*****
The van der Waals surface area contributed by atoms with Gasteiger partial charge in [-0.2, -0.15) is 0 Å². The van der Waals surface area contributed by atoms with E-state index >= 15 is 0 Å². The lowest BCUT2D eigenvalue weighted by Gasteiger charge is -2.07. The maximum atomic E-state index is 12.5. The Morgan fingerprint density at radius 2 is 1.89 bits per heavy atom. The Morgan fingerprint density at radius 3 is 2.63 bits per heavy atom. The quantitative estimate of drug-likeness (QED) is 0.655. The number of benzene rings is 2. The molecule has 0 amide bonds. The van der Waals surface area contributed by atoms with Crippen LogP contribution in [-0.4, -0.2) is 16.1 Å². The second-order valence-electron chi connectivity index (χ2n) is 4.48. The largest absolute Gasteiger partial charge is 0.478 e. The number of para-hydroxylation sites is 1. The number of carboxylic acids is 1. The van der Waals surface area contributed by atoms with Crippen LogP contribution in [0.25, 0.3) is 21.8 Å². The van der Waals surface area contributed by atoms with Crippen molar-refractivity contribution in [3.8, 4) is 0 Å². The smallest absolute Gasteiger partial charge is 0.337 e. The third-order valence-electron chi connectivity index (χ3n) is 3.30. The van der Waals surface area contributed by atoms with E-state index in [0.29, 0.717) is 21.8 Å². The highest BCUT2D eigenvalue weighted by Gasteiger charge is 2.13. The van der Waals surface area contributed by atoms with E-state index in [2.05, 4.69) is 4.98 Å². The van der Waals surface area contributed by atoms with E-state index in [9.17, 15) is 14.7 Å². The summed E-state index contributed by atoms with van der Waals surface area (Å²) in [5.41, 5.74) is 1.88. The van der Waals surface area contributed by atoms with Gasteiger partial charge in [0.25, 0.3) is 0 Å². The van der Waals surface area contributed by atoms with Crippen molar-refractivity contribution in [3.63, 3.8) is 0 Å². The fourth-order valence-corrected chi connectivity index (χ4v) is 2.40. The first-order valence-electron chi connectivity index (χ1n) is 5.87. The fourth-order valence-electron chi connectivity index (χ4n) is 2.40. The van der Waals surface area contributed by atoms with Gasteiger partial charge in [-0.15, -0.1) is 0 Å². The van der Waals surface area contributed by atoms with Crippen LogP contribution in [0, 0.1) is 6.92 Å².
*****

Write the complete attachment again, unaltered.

The van der Waals surface area contributed by atoms with Gasteiger partial charge in [-0.2, -0.15) is 0 Å². The van der Waals surface area contributed by atoms with E-state index >= 15 is 0 Å². The lowest BCUT2D eigenvalue weighted by Gasteiger charge is -2.07. The maximum atomic E-state index is 12.5. The Morgan fingerprint density at radius 2 is 1.89 bits per heavy atom. The Morgan fingerprint density at radius 3 is 2.63 bits per heavy atom. The quantitative estimate of drug-likeness (QED) is 0.655. The number of benzene rings is 2. The molecule has 0 amide bonds. The van der Waals surface area contributed by atoms with Crippen LogP contribution in [-0.4, -0.2) is 16.1 Å². The second-order valence-electron chi connectivity index (χ2n) is 4.48. The largest absolute Gasteiger partial charge is 0.478 e. The number of para-hydroxylation sites is 1. The number of carboxylic acids is 1. The van der Waals surface area contributed by atoms with Crippen LogP contribution in [0.25, 0.3) is 21.8 Å². The van der Waals surface area contributed by atoms with Crippen molar-refractivity contribution in [3.8, 4) is 0 Å². The smallest absolute Gasteiger partial charge is 0.337 e. The third-order valence-electron chi connectivity index (χ3n) is 3.30. The van der Waals surface area contributed by atoms with E-state index in [0.29, 0.717) is 21.8 Å². The highest BCUT2D eigenvalue weighted by Gasteiger charge is 2.13. The van der Waals surface area contributed by atoms with E-state index in [2.05, 4.69) is 4.98 Å². The van der Waals surface area contributed by atoms with E-state index in [9.17, 15) is 14.7 Å². The summed E-state index contributed by atoms with van der Waals surface area (Å²) in [5.41, 5.74) is 1.88. The van der Waals surface area contributed by atoms with Gasteiger partial charge in [0.25, 0.3) is 0 Å². The van der Waals surface area contributed by atoms with Crippen molar-refractivity contribution in [3.63, 3.8) is 0 Å². The fourth-order valence-corrected chi connectivity index (χ4v) is 2.40. The first-order valence-electron chi connectivity index (χ1n) is 5.87. The fourth-order valence-electron chi connectivity index (χ4n) is 2.40. The van der Waals surface area contributed by atoms with Gasteiger partial charge in [-0.15, -0.1) is 0 Å². The van der Waals surface area contributed by atoms with Crippen LogP contribution in [0, 0.1) is 6.92 Å².